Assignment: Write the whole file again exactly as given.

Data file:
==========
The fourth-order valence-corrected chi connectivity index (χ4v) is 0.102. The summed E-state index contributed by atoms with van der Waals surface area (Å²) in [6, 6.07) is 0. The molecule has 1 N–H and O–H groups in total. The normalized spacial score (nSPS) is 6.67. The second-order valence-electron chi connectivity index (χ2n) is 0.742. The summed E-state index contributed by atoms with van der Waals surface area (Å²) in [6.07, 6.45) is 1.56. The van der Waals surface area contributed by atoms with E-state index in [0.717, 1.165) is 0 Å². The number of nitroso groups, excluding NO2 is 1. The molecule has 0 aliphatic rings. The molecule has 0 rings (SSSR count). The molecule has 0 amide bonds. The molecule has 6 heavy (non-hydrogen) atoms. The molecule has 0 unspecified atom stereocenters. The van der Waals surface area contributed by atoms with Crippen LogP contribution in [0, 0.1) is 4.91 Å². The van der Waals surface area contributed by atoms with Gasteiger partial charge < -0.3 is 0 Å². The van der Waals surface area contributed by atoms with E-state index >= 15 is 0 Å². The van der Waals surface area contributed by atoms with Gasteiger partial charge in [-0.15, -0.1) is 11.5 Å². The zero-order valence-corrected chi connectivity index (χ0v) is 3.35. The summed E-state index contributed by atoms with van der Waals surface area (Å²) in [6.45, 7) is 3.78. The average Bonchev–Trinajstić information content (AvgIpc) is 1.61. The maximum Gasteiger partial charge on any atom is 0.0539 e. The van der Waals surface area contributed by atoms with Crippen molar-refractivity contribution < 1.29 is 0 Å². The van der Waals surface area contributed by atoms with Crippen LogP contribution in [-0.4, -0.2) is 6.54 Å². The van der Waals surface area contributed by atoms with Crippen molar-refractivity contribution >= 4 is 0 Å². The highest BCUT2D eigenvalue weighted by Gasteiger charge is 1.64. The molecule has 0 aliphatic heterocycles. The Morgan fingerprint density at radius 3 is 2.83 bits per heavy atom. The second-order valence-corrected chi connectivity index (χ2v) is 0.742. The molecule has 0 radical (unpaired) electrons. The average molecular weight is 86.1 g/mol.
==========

The fourth-order valence-corrected chi connectivity index (χ4v) is 0.102. The summed E-state index contributed by atoms with van der Waals surface area (Å²) in [6, 6.07) is 0. The molecule has 1 N–H and O–H groups in total. The normalized spacial score (nSPS) is 6.67. The second-order valence-electron chi connectivity index (χ2n) is 0.742. The summed E-state index contributed by atoms with van der Waals surface area (Å²) in [6.07, 6.45) is 1.56. The van der Waals surface area contributed by atoms with E-state index in [0.717, 1.165) is 0 Å². The number of nitroso groups, excluding NO2 is 1. The molecule has 0 aliphatic rings. The molecule has 0 rings (SSSR count). The molecule has 0 amide bonds. The molecule has 6 heavy (non-hydrogen) atoms. The molecule has 0 unspecified atom stereocenters. The van der Waals surface area contributed by atoms with Crippen LogP contribution in [0, 0.1) is 4.91 Å². The van der Waals surface area contributed by atoms with Gasteiger partial charge < -0.3 is 0 Å². The van der Waals surface area contributed by atoms with E-state index >= 15 is 0 Å². The van der Waals surface area contributed by atoms with Gasteiger partial charge in [-0.15, -0.1) is 11.5 Å². The zero-order valence-corrected chi connectivity index (χ0v) is 3.35. The summed E-state index contributed by atoms with van der Waals surface area (Å²) in [6.45, 7) is 3.78. The average Bonchev–Trinajstić information content (AvgIpc) is 1.61. The maximum Gasteiger partial charge on any atom is 0.0539 e. The van der Waals surface area contributed by atoms with Crippen molar-refractivity contribution < 1.29 is 0 Å². The van der Waals surface area contributed by atoms with Crippen LogP contribution in [-0.4, -0.2) is 6.54 Å². The van der Waals surface area contributed by atoms with Crippen molar-refractivity contribution >= 4 is 0 Å². The highest BCUT2D eigenvalue weighted by Gasteiger charge is 1.64. The molecule has 0 aliphatic heterocycles. The Morgan fingerprint density at radius 3 is 2.83 bits per heavy atom. The second-order valence-corrected chi connectivity index (χ2v) is 0.742. The molecule has 0 radical (unpaired) electrons. The average molecular weight is 86.1 g/mol.